Foul-Mouthed Parrots Removed from Wildlife Park for Swearing at Visitors

A group of parrots had to be removed from an English wildlife park for swearing at the guests.

The five parrots were adopted and brought to the Lincolnshire Wildlife Park on August 15 and had quarantined together in the same room, where they had apparently taught each other curse words.

Steve Nichols, the park's chief executive, told local news website GrimsbyLive: "Every now and then you'll get one that swears and it's always funny. We always find it very comical when they do swear at you."

Staff could not help but smile at the cursing and their laughing encouraged the birds to continue swearing, Nichols said.

But it became an issue, he said, once the parrots learned to laugh and encourage each other to swear as a result.

Macaw parrot
A macaw is seen 24 November, 2007, at the aviary of La Paz Waterfall Gardens, a wildlife refuge for different animal species in the province of Sarapiqui some 70 kilometers north from San Jose. A group of parrots had to be temporarily removed from view at a U.K. wildlife park for swearing at guests. Getty/Yuri Cortez

The parrots had to be put on a time out away from the park's guests, but as soon as they were put back into view the swearing resumed. Within 20 minutes of being on display, the parrots had sworn at a guest and had directed obscene language at a group of people.

However, rather than causing offense, Nichols says that the cursing parrots have brought some light-heartedness to the park during the ongoing coronavirus pandemic.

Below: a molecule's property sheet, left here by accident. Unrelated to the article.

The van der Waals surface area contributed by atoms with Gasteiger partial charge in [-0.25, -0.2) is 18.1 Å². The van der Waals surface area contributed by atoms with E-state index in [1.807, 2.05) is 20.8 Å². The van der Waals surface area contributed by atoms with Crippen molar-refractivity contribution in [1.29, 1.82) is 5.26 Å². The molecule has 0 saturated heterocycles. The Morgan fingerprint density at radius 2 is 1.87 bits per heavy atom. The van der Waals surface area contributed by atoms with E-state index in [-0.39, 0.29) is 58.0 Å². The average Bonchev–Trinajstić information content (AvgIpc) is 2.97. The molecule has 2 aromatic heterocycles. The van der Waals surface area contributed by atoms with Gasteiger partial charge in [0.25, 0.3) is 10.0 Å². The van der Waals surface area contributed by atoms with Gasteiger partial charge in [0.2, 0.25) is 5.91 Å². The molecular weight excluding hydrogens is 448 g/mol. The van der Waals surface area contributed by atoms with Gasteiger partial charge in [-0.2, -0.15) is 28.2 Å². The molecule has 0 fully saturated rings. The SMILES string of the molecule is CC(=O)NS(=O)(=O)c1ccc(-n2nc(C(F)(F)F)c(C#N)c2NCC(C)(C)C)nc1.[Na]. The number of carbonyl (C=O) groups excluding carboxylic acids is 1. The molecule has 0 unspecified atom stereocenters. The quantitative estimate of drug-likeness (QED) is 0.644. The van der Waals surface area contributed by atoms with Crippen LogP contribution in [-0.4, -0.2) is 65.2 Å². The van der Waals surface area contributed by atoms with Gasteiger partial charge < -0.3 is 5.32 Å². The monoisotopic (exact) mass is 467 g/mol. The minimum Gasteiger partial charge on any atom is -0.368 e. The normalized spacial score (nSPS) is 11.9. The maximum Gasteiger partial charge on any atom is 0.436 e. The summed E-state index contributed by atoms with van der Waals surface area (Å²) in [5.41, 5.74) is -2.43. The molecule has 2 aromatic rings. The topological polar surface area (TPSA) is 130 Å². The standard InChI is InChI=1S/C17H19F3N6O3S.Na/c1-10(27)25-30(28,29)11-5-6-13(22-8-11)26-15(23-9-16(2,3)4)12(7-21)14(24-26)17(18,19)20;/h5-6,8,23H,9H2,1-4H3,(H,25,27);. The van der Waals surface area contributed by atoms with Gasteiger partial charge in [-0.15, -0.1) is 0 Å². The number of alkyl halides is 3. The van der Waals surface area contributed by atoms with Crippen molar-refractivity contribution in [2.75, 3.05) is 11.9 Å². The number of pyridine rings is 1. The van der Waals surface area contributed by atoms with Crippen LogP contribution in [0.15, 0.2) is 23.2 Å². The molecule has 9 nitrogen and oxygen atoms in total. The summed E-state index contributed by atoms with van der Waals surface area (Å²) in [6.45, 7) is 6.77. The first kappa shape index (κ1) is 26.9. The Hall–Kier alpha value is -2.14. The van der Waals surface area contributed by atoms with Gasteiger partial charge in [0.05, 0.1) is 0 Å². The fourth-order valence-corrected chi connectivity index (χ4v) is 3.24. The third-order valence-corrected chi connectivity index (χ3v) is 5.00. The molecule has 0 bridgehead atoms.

There must be something about the Lincolnshire Wildlife Park that attracts parrots with big personalities. The park gained attention earlier this month for Chico, the singing parrot.

A video of Chico the parrot singing "If I Were a Boy" went viral earlier in September, and Nichols explained that the parrot's previous owner had clearly been a Beyoncé fan. But Chico had more in his repertoire, and was also heard singing songs by Gnarls Barkley, Lady Gaga, and Queen.

The park had already attracted guests who wanted to see a singing parrot and now they are visiting for the obscene language too, Nichols said.

He told the Grimsby Telegraph: "They have actually come to see Chico and now they have heard about the swearing parrots it is quite an unusual place where you are walking around and people are swearing at aviaries trying to get a parrot to swear back at them.

"It's all been with absolute fun—it's been brilliant. It's been a rough year but it has ended with a bit of a smile anyway."